2. Participants and Methods

Freshmen were recruited from Auburn University’s incoming freshman class via email, fliers, and class announcements in introductory level courses typically taken by first year students at the beginning of fall semester 2007. Auburn University’s 2007 incoming freshman class consisted of 4,191 students and was 53% female and 47% male. This freshman class was mostly Caucasian (81.7%), followed by African American (11.3%), Hispanic (2.9%), Asian (1.9%), and Native American (0.8%) [30]. Most Auburn University freshmen had permanent residences in Alabama (57%), but about 43% had permanent residences elsewhere such as Georgia (18.3%), Florida (6.1%), Tennessee (3.8%), and Texas (2.7%) to name a few [30].

Freshman volunteers were excluded from participation if they were under 17 years or older than 19 years of age, pregnant, married, had children, reported a diagnosed eating disorder, or enrolled at the university prior to fall semester 2007. An informed consent from participants and from parents for subjects under 19 years was obtained prior to study participation. This study was approved by the university’s Institutional Review Board for the Use of Human Subject in Research.

2.1. Anthropometric and Body Composition Measurements

Participants were assessed at the beginning (about the first four weeks) of fall semester/end of summer (2007, 2008, 2009, and 2010) in late August and early September, at the end (about the last three weeks) of fall semester (2007 and 2008) in late November and early December, and at the end of spring semester (2008, 2009, and 2010) in late April and early May. At the initial assessment, participants completed a demographic questionnaire providing self-reported information regarding sex, race/ethnicity, birth date, state of permanent residence, and residence location at college (e.g., on campus residence hall/dorm, off campus apartment, trailer, duplex, house, fraternity/sorority house, or at home with parents). At each assessment, body weight and composition were measured and participants completed questionnaires regarding environmental, behavioral, and lifestyle habits as well as body image and satisfaction, eating behavior regulation, stress, and depression. Height and body shape were measured at the beginning of fall and at the end of spring assessments each year. Participants received monetary compensation for study participation.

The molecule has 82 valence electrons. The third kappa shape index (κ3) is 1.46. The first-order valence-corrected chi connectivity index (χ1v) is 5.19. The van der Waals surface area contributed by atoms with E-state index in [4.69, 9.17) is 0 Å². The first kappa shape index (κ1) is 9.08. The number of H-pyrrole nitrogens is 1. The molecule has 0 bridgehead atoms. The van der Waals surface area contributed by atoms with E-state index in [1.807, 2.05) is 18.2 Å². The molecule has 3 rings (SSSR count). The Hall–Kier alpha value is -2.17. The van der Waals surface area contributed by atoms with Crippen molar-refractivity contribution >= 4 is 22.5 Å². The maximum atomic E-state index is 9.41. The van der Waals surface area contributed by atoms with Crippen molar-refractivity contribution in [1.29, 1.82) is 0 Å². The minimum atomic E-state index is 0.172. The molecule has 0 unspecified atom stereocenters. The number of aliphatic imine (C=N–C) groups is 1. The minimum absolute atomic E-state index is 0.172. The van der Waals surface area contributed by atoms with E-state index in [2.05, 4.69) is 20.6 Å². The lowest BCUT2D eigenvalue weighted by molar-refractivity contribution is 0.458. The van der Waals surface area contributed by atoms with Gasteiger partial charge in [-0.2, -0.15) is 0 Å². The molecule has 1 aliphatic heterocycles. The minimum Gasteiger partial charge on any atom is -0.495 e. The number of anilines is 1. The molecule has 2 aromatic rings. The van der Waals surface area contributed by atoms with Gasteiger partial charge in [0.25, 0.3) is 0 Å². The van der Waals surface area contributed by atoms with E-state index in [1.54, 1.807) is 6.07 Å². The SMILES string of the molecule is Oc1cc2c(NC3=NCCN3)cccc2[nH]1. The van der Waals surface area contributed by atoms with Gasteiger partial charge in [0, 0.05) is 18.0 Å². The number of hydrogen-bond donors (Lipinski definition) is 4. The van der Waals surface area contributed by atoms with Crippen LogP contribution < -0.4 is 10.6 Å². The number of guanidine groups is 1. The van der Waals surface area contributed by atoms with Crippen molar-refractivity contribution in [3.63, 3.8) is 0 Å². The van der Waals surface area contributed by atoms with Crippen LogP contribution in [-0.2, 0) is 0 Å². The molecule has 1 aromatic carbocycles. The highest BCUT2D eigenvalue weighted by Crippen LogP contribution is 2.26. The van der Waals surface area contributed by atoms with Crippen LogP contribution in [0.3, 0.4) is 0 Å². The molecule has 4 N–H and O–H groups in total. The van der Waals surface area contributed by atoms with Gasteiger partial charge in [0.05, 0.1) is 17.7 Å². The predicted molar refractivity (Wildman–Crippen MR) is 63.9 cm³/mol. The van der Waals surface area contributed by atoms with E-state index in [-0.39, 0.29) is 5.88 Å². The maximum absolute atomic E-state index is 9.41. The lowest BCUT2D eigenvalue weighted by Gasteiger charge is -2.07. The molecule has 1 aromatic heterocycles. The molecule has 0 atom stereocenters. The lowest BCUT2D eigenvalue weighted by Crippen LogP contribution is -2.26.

Body weight and height were measured with a digital scale and an attached height rod (Healthometer, Pelstar, LLC, Model 500KL, Bridgeview, IL); body composition was measured using bioelectrical impedance analysis (BodyStat, BioVant Systems, Detroit, MI), and body shape was assessed [providing waist circumference data] using the NX16 three-dimensional body scanner ([TC]2, Cary, NC) as described by Gropper and coworkers [9]. BMI was calculated for each participant by the standard formula, dividing weight by height squared (kg/m2); BMI calculations were done with each assessment to account for changes in weight and, for some individuals, in height. Participants were classified based on BMI as underweight, normal weight, overweight, or obese using Centers for Disease Control and Prevention definitions [31]. The adult BMI criteria for classification, instead of the BMI-for-age growth curves that end at age 20 years, were used since the college students were being followed longitudinally.

2.2. Statistical Analyses